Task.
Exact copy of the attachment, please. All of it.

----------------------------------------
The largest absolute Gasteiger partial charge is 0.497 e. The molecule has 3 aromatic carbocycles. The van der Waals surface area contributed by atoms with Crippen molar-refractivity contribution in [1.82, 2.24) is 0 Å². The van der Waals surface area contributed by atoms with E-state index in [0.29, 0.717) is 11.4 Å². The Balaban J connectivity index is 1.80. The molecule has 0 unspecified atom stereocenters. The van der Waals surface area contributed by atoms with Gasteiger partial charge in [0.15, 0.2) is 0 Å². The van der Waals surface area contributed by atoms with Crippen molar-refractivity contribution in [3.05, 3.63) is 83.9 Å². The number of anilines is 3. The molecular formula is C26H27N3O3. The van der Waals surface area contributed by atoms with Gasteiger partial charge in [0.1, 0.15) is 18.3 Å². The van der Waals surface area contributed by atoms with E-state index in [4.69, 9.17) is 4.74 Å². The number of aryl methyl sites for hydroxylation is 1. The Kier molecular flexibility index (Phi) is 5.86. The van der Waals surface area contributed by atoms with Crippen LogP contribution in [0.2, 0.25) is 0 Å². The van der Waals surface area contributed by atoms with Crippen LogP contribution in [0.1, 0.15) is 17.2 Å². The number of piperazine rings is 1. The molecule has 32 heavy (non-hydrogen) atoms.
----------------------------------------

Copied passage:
The largest absolute Gasteiger partial charge is 0.497 e. The molecule has 3 aromatic carbocycles. The van der Waals surface area contributed by atoms with Crippen molar-refractivity contribution in [1.82, 2.24) is 0 Å². The van der Waals surface area contributed by atoms with E-state index in [0.29, 0.717) is 11.4 Å². The Balaban J connectivity index is 1.80. The molecule has 0 unspecified atom stereocenters. The van der Waals surface area contributed by atoms with Gasteiger partial charge in [0.15, 0.2) is 0 Å². The van der Waals surface area contributed by atoms with Crippen molar-refractivity contribution in [3.05, 3.63) is 83.9 Å². The number of anilines is 3. The molecular formula is C26H27N3O3. The van der Waals surface area contributed by atoms with Gasteiger partial charge in [0.1, 0.15) is 18.3 Å². The van der Waals surface area contributed by atoms with E-state index in [4.69, 9.17) is 4.74 Å². The number of aryl methyl sites for hydroxylation is 1. The Kier molecular flexibility index (Phi) is 5.86. The van der Waals surface area contributed by atoms with Crippen LogP contribution in [0.2, 0.25) is 0 Å². The van der Waals surface area contributed by atoms with Crippen LogP contribution in [0.1, 0.15) is 17.2 Å². The number of piperazine rings is 1. The molecule has 32 heavy (non-hydrogen) atoms.